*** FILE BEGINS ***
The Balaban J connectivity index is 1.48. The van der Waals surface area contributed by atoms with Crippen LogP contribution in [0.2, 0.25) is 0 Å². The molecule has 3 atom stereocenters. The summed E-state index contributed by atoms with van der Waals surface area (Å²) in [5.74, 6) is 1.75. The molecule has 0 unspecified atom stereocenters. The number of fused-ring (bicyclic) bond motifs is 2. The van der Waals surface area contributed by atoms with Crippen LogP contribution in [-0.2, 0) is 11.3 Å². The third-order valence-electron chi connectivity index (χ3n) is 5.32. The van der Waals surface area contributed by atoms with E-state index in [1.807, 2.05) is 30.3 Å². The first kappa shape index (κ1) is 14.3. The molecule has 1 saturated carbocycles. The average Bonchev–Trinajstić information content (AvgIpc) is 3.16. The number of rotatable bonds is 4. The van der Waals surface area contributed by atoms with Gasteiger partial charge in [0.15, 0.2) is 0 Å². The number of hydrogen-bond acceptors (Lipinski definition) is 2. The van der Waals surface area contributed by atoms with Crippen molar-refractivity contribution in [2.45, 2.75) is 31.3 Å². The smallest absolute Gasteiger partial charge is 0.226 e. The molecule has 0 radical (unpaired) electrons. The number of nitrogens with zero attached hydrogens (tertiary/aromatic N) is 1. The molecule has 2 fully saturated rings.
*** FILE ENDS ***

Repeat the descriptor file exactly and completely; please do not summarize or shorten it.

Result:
The Balaban J connectivity index is 1.48. The van der Waals surface area contributed by atoms with Crippen LogP contribution in [0.2, 0.25) is 0 Å². The molecule has 3 atom stereocenters. The summed E-state index contributed by atoms with van der Waals surface area (Å²) in [5.74, 6) is 1.75. The molecule has 0 unspecified atom stereocenters. The number of fused-ring (bicyclic) bond motifs is 2. The van der Waals surface area contributed by atoms with Crippen LogP contribution in [-0.2, 0) is 11.3 Å². The third-order valence-electron chi connectivity index (χ3n) is 5.32. The van der Waals surface area contributed by atoms with E-state index in [1.807, 2.05) is 30.3 Å². The first kappa shape index (κ1) is 14.3. The molecule has 1 saturated carbocycles. The average Bonchev–Trinajstić information content (AvgIpc) is 3.16. The number of rotatable bonds is 4. The van der Waals surface area contributed by atoms with Gasteiger partial charge in [0.15, 0.2) is 0 Å². The number of hydrogen-bond acceptors (Lipinski definition) is 2. The van der Waals surface area contributed by atoms with Crippen molar-refractivity contribution in [2.45, 2.75) is 31.3 Å². The smallest absolute Gasteiger partial charge is 0.226 e. The molecule has 0 radical (unpaired) electrons. The number of nitrogens with zero attached hydrogens (tertiary/aromatic N) is 1. The molecule has 2 fully saturated rings.